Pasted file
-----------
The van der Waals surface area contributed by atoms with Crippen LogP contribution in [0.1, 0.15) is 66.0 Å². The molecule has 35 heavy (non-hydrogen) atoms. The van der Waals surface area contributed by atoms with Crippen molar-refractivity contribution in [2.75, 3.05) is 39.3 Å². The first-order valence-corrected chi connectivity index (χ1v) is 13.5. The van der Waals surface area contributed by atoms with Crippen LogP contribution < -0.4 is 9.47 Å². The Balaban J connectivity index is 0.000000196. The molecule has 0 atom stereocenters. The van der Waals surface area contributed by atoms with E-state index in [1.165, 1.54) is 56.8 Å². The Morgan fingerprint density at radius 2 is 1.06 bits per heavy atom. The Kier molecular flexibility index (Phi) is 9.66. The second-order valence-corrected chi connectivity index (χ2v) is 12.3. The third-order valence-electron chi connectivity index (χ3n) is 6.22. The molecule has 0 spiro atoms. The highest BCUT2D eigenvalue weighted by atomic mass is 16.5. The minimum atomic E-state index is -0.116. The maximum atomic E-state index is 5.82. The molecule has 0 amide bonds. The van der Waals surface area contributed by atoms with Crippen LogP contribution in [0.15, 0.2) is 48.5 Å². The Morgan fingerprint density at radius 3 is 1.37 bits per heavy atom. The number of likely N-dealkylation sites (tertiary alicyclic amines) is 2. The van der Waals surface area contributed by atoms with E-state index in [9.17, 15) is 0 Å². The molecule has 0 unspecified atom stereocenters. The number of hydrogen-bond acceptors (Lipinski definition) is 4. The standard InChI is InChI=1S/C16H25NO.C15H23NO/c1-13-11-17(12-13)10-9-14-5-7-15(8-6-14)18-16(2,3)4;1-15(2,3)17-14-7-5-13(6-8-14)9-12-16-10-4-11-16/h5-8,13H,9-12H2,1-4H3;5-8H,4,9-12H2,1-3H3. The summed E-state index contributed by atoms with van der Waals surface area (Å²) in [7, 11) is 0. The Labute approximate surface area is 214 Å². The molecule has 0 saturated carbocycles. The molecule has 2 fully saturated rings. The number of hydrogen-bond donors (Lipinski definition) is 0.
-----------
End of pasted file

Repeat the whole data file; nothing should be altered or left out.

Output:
The van der Waals surface area contributed by atoms with Crippen LogP contribution in [0.1, 0.15) is 66.0 Å². The molecule has 35 heavy (non-hydrogen) atoms. The van der Waals surface area contributed by atoms with Crippen molar-refractivity contribution in [2.75, 3.05) is 39.3 Å². The first-order valence-corrected chi connectivity index (χ1v) is 13.5. The van der Waals surface area contributed by atoms with Crippen LogP contribution < -0.4 is 9.47 Å². The Balaban J connectivity index is 0.000000196. The molecule has 0 atom stereocenters. The van der Waals surface area contributed by atoms with E-state index in [1.165, 1.54) is 56.8 Å². The Morgan fingerprint density at radius 2 is 1.06 bits per heavy atom. The Kier molecular flexibility index (Phi) is 9.66. The second-order valence-corrected chi connectivity index (χ2v) is 12.3. The third-order valence-electron chi connectivity index (χ3n) is 6.22. The molecule has 0 spiro atoms. The highest BCUT2D eigenvalue weighted by atomic mass is 16.5. The minimum atomic E-state index is -0.116. The maximum atomic E-state index is 5.82. The molecule has 0 amide bonds. The van der Waals surface area contributed by atoms with Crippen LogP contribution in [0.15, 0.2) is 48.5 Å². The Morgan fingerprint density at radius 3 is 1.37 bits per heavy atom. The number of likely N-dealkylation sites (tertiary alicyclic amines) is 2. The van der Waals surface area contributed by atoms with E-state index in [9.17, 15) is 0 Å². The molecule has 0 unspecified atom stereocenters. The number of hydrogen-bond acceptors (Lipinski definition) is 4. The standard InChI is InChI=1S/C16H25NO.C15H23NO/c1-13-11-17(12-13)10-9-14-5-7-15(8-6-14)18-16(2,3)4;1-15(2,3)17-14-7-5-13(6-8-14)9-12-16-10-4-11-16/h5-8,13H,9-12H2,1-4H3;5-8H,4,9-12H2,1-3H3. The summed E-state index contributed by atoms with van der Waals surface area (Å²) in [7, 11) is 0. The Labute approximate surface area is 214 Å². The molecule has 0 saturated carbocycles. The molecule has 2 fully saturated rings. The number of hydrogen-bond donors (Lipinski definition) is 0.